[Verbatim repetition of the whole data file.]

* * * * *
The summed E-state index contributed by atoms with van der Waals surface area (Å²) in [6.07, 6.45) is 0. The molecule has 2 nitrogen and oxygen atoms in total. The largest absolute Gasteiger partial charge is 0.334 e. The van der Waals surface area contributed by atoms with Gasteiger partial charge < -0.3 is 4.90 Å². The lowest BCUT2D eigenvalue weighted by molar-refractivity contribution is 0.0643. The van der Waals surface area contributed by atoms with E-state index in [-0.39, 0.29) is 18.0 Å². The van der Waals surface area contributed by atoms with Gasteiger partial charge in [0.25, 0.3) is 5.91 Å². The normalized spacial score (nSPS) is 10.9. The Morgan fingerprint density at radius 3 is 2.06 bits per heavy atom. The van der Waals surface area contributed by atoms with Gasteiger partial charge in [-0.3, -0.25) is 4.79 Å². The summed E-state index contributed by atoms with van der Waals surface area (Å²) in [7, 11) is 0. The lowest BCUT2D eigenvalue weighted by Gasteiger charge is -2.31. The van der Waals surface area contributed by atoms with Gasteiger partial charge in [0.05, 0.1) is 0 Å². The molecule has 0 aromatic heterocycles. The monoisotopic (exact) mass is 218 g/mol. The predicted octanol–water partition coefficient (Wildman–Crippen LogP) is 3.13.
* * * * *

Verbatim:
The summed E-state index contributed by atoms with van der Waals surface area (Å²) in [6.07, 6.45) is 0. The molecule has 2 nitrogen and oxygen atoms in total. The largest absolute Gasteiger partial charge is 0.334 e. The van der Waals surface area contributed by atoms with Gasteiger partial charge < -0.3 is 4.90 Å². The lowest BCUT2D eigenvalue weighted by molar-refractivity contribution is 0.0643. The van der Waals surface area contributed by atoms with E-state index in [-0.39, 0.29) is 18.0 Å². The van der Waals surface area contributed by atoms with Gasteiger partial charge in [0.25, 0.3) is 5.91 Å². The normalized spacial score (nSPS) is 10.9. The Morgan fingerprint density at radius 3 is 2.06 bits per heavy atom. The van der Waals surface area contributed by atoms with Gasteiger partial charge in [-0.3, -0.25) is 4.79 Å². The summed E-state index contributed by atoms with van der Waals surface area (Å²) in [7, 11) is 0. The lowest BCUT2D eigenvalue weighted by Gasteiger charge is -2.31. The van der Waals surface area contributed by atoms with Gasteiger partial charge in [0.05, 0.1) is 0 Å². The molecule has 0 aromatic heterocycles. The monoisotopic (exact) mass is 218 g/mol. The predicted octanol–water partition coefficient (Wildman–Crippen LogP) is 3.13.